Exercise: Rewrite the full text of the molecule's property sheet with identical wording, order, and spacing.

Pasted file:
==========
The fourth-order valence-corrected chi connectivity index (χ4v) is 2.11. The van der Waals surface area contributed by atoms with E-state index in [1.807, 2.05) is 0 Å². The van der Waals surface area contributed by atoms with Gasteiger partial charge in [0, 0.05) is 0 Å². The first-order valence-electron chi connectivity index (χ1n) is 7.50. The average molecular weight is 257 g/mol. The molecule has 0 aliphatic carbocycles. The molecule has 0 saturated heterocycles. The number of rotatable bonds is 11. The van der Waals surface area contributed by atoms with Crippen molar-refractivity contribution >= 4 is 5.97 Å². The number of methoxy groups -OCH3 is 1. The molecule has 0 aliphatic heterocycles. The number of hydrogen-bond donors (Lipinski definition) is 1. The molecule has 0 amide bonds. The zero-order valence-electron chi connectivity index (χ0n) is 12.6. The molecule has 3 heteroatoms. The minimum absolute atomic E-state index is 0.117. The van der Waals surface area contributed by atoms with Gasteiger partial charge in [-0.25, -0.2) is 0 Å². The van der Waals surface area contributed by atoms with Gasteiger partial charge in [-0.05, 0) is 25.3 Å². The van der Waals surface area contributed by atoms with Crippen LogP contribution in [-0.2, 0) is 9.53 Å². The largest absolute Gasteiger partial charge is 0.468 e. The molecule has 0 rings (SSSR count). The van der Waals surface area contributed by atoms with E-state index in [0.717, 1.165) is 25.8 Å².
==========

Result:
The fourth-order valence-corrected chi connectivity index (χ4v) is 2.11. The van der Waals surface area contributed by atoms with E-state index in [1.807, 2.05) is 0 Å². The van der Waals surface area contributed by atoms with Gasteiger partial charge in [0, 0.05) is 0 Å². The first-order valence-electron chi connectivity index (χ1n) is 7.50. The average molecular weight is 257 g/mol. The molecule has 0 aliphatic carbocycles. The molecule has 0 saturated heterocycles. The number of rotatable bonds is 11. The van der Waals surface area contributed by atoms with Crippen molar-refractivity contribution >= 4 is 5.97 Å². The number of methoxy groups -OCH3 is 1. The molecule has 0 aliphatic heterocycles. The number of hydrogen-bond donors (Lipinski definition) is 1. The molecule has 0 amide bonds. The zero-order valence-electron chi connectivity index (χ0n) is 12.6. The molecule has 3 heteroatoms. The minimum absolute atomic E-state index is 0.117. The van der Waals surface area contributed by atoms with Gasteiger partial charge in [-0.25, -0.2) is 0 Å². The van der Waals surface area contributed by atoms with Gasteiger partial charge in [-0.05, 0) is 25.3 Å². The van der Waals surface area contributed by atoms with Crippen LogP contribution in [-0.2, 0) is 9.53 Å². The largest absolute Gasteiger partial charge is 0.468 e. The molecule has 0 rings (SSSR count). The van der Waals surface area contributed by atoms with E-state index in [0.717, 1.165) is 25.8 Å².